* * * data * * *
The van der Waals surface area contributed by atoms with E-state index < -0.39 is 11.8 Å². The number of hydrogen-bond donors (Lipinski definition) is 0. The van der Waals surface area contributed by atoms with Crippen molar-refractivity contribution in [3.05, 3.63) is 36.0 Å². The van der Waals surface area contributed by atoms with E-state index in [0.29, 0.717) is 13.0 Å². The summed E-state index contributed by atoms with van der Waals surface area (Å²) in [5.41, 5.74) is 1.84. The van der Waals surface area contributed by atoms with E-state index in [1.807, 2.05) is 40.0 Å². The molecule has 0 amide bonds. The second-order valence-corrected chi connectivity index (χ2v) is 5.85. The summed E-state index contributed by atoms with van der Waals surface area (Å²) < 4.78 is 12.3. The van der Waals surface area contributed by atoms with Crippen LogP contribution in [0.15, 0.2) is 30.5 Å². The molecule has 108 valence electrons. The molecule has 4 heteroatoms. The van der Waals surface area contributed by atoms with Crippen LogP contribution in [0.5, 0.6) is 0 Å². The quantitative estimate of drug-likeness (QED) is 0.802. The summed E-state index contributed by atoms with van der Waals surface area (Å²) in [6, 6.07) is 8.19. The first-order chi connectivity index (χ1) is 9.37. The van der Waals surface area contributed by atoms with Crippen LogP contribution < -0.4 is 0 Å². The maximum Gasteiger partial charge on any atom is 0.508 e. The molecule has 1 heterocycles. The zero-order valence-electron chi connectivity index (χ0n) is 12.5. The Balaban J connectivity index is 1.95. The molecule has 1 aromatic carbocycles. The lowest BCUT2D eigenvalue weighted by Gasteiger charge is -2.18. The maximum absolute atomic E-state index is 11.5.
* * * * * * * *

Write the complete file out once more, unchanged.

The van der Waals surface area contributed by atoms with E-state index < -0.39 is 11.8 Å². The number of hydrogen-bond donors (Lipinski definition) is 0. The van der Waals surface area contributed by atoms with Crippen molar-refractivity contribution in [3.05, 3.63) is 36.0 Å². The van der Waals surface area contributed by atoms with E-state index in [0.29, 0.717) is 13.0 Å². The summed E-state index contributed by atoms with van der Waals surface area (Å²) in [5.41, 5.74) is 1.84. The van der Waals surface area contributed by atoms with E-state index in [1.807, 2.05) is 40.0 Å². The molecule has 0 amide bonds. The second-order valence-corrected chi connectivity index (χ2v) is 5.85. The summed E-state index contributed by atoms with van der Waals surface area (Å²) < 4.78 is 12.3. The van der Waals surface area contributed by atoms with Crippen LogP contribution in [0.15, 0.2) is 30.5 Å². The molecule has 108 valence electrons. The molecule has 4 heteroatoms. The van der Waals surface area contributed by atoms with Crippen LogP contribution in [0.5, 0.6) is 0 Å². The quantitative estimate of drug-likeness (QED) is 0.802. The summed E-state index contributed by atoms with van der Waals surface area (Å²) in [6, 6.07) is 8.19. The first-order chi connectivity index (χ1) is 9.37. The van der Waals surface area contributed by atoms with Crippen LogP contribution < -0.4 is 0 Å². The maximum Gasteiger partial charge on any atom is 0.508 e. The molecule has 1 heterocycles. The zero-order valence-electron chi connectivity index (χ0n) is 12.5. The Balaban J connectivity index is 1.95. The molecule has 1 aromatic carbocycles. The lowest BCUT2D eigenvalue weighted by Gasteiger charge is -2.18. The maximum absolute atomic E-state index is 11.5.